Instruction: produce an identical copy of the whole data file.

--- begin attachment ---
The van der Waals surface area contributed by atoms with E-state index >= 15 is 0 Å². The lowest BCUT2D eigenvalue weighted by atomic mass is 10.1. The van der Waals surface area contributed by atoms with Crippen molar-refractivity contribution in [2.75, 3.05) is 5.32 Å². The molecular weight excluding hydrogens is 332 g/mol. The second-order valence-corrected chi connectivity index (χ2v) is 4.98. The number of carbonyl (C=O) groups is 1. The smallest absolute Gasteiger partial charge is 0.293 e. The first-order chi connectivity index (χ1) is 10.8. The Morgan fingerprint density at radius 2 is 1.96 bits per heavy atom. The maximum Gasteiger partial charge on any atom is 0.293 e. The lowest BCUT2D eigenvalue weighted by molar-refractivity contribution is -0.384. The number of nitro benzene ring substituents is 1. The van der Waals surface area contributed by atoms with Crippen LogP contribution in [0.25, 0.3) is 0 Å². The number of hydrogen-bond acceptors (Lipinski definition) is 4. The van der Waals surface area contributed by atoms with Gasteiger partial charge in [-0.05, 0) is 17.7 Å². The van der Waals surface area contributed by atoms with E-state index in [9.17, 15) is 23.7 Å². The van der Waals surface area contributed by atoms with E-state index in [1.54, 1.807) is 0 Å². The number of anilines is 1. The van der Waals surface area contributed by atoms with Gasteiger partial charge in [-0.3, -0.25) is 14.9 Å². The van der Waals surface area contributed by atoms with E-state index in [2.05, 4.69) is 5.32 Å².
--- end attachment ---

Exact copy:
The van der Waals surface area contributed by atoms with E-state index >= 15 is 0 Å². The lowest BCUT2D eigenvalue weighted by atomic mass is 10.1. The van der Waals surface area contributed by atoms with Crippen molar-refractivity contribution in [2.75, 3.05) is 5.32 Å². The molecular weight excluding hydrogens is 332 g/mol. The second-order valence-corrected chi connectivity index (χ2v) is 4.98. The number of carbonyl (C=O) groups is 1. The smallest absolute Gasteiger partial charge is 0.293 e. The first-order chi connectivity index (χ1) is 10.8. The Morgan fingerprint density at radius 2 is 1.96 bits per heavy atom. The maximum Gasteiger partial charge on any atom is 0.293 e. The lowest BCUT2D eigenvalue weighted by molar-refractivity contribution is -0.384. The number of nitro benzene ring substituents is 1. The van der Waals surface area contributed by atoms with Crippen LogP contribution in [0.25, 0.3) is 0 Å². The number of hydrogen-bond acceptors (Lipinski definition) is 4. The van der Waals surface area contributed by atoms with Gasteiger partial charge in [-0.05, 0) is 17.7 Å². The van der Waals surface area contributed by atoms with E-state index in [9.17, 15) is 23.7 Å². The van der Waals surface area contributed by atoms with E-state index in [1.54, 1.807) is 0 Å². The number of anilines is 1. The van der Waals surface area contributed by atoms with Gasteiger partial charge in [-0.3, -0.25) is 14.9 Å². The van der Waals surface area contributed by atoms with E-state index in [2.05, 4.69) is 5.32 Å².